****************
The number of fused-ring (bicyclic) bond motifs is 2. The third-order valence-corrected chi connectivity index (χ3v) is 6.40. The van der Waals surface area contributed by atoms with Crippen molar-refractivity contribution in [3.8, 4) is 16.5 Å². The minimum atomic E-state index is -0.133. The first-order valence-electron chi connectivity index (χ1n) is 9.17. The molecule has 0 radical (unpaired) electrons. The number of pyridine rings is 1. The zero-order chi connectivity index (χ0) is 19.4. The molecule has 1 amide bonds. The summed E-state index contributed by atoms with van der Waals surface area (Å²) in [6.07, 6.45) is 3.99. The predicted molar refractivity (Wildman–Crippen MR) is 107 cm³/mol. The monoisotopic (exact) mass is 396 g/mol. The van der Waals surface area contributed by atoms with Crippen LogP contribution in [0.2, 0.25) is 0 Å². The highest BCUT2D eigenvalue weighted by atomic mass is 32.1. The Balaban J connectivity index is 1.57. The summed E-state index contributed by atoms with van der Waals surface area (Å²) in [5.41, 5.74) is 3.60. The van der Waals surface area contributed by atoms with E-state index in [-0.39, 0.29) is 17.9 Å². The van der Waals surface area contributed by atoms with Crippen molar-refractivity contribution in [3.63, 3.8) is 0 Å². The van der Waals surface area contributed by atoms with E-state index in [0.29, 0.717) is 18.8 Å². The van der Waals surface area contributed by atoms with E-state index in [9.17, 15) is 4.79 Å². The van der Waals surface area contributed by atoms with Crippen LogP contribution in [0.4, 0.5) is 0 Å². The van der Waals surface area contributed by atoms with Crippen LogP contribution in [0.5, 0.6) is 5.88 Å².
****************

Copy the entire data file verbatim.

The number of fused-ring (bicyclic) bond motifs is 2. The third-order valence-corrected chi connectivity index (χ3v) is 6.40. The van der Waals surface area contributed by atoms with Crippen molar-refractivity contribution in [3.8, 4) is 16.5 Å². The minimum atomic E-state index is -0.133. The first-order valence-electron chi connectivity index (χ1n) is 9.17. The molecule has 0 radical (unpaired) electrons. The number of pyridine rings is 1. The zero-order chi connectivity index (χ0) is 19.4. The molecule has 1 amide bonds. The summed E-state index contributed by atoms with van der Waals surface area (Å²) in [6.07, 6.45) is 3.99. The predicted molar refractivity (Wildman–Crippen MR) is 107 cm³/mol. The monoisotopic (exact) mass is 396 g/mol. The van der Waals surface area contributed by atoms with Crippen LogP contribution in [0.2, 0.25) is 0 Å². The highest BCUT2D eigenvalue weighted by atomic mass is 32.1. The Balaban J connectivity index is 1.57. The summed E-state index contributed by atoms with van der Waals surface area (Å²) in [5.41, 5.74) is 3.60. The van der Waals surface area contributed by atoms with E-state index in [-0.39, 0.29) is 17.9 Å². The van der Waals surface area contributed by atoms with Crippen molar-refractivity contribution in [3.63, 3.8) is 0 Å². The van der Waals surface area contributed by atoms with E-state index in [0.29, 0.717) is 18.8 Å². The van der Waals surface area contributed by atoms with E-state index in [9.17, 15) is 4.79 Å². The van der Waals surface area contributed by atoms with Crippen LogP contribution in [0.4, 0.5) is 0 Å². The van der Waals surface area contributed by atoms with Crippen LogP contribution in [0.5, 0.6) is 5.88 Å².